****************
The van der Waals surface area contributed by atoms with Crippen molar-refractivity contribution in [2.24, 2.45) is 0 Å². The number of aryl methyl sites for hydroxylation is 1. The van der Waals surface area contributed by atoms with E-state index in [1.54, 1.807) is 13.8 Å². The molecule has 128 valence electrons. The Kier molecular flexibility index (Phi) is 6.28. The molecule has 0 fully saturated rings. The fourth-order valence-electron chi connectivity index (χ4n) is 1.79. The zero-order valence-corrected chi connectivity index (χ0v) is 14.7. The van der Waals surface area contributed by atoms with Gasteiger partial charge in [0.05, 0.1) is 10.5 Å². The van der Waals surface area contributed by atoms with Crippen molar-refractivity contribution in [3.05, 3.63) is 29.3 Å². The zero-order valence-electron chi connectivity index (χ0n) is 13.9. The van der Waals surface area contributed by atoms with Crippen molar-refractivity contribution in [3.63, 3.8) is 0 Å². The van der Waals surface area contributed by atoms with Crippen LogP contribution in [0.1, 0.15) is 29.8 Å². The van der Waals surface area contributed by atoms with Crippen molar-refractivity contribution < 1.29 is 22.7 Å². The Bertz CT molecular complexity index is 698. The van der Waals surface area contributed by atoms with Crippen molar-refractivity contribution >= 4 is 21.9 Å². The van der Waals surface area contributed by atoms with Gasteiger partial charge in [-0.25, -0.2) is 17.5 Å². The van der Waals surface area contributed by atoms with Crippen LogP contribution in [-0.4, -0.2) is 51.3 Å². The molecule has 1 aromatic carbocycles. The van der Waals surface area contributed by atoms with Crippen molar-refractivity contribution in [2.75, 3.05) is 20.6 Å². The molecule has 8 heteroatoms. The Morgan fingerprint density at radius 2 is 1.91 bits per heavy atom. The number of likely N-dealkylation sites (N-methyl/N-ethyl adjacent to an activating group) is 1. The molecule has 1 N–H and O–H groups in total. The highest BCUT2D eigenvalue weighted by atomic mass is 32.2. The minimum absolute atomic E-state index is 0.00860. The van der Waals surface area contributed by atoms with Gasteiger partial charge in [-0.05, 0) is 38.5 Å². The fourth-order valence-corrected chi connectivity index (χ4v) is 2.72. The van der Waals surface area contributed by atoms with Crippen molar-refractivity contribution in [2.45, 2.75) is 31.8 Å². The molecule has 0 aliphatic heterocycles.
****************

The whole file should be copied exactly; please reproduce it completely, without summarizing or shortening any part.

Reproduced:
The van der Waals surface area contributed by atoms with Crippen molar-refractivity contribution in [2.24, 2.45) is 0 Å². The number of aryl methyl sites for hydroxylation is 1. The van der Waals surface area contributed by atoms with E-state index in [1.54, 1.807) is 13.8 Å². The molecule has 128 valence electrons. The Kier molecular flexibility index (Phi) is 6.28. The molecule has 0 fully saturated rings. The fourth-order valence-electron chi connectivity index (χ4n) is 1.79. The zero-order valence-corrected chi connectivity index (χ0v) is 14.7. The van der Waals surface area contributed by atoms with Gasteiger partial charge in [0.05, 0.1) is 10.5 Å². The van der Waals surface area contributed by atoms with Crippen molar-refractivity contribution in [3.05, 3.63) is 29.3 Å². The zero-order valence-electron chi connectivity index (χ0n) is 13.9. The van der Waals surface area contributed by atoms with Crippen molar-refractivity contribution in [3.63, 3.8) is 0 Å². The van der Waals surface area contributed by atoms with Crippen LogP contribution in [0.1, 0.15) is 29.8 Å². The van der Waals surface area contributed by atoms with Crippen molar-refractivity contribution < 1.29 is 22.7 Å². The Bertz CT molecular complexity index is 698. The van der Waals surface area contributed by atoms with Crippen molar-refractivity contribution >= 4 is 21.9 Å². The van der Waals surface area contributed by atoms with Gasteiger partial charge in [-0.25, -0.2) is 17.5 Å². The van der Waals surface area contributed by atoms with Crippen LogP contribution in [-0.4, -0.2) is 51.3 Å². The molecule has 1 aromatic carbocycles. The van der Waals surface area contributed by atoms with Crippen molar-refractivity contribution in [2.75, 3.05) is 20.6 Å². The molecule has 8 heteroatoms. The Morgan fingerprint density at radius 2 is 1.91 bits per heavy atom. The number of likely N-dealkylation sites (N-methyl/N-ethyl adjacent to an activating group) is 1. The molecule has 1 N–H and O–H groups in total. The highest BCUT2D eigenvalue weighted by atomic mass is 32.2. The minimum absolute atomic E-state index is 0.00860. The van der Waals surface area contributed by atoms with Gasteiger partial charge in [-0.05, 0) is 38.5 Å². The fourth-order valence-corrected chi connectivity index (χ4v) is 2.72. The van der Waals surface area contributed by atoms with Crippen molar-refractivity contribution in [2.45, 2.75) is 31.8 Å². The molecule has 0 aliphatic heterocycles.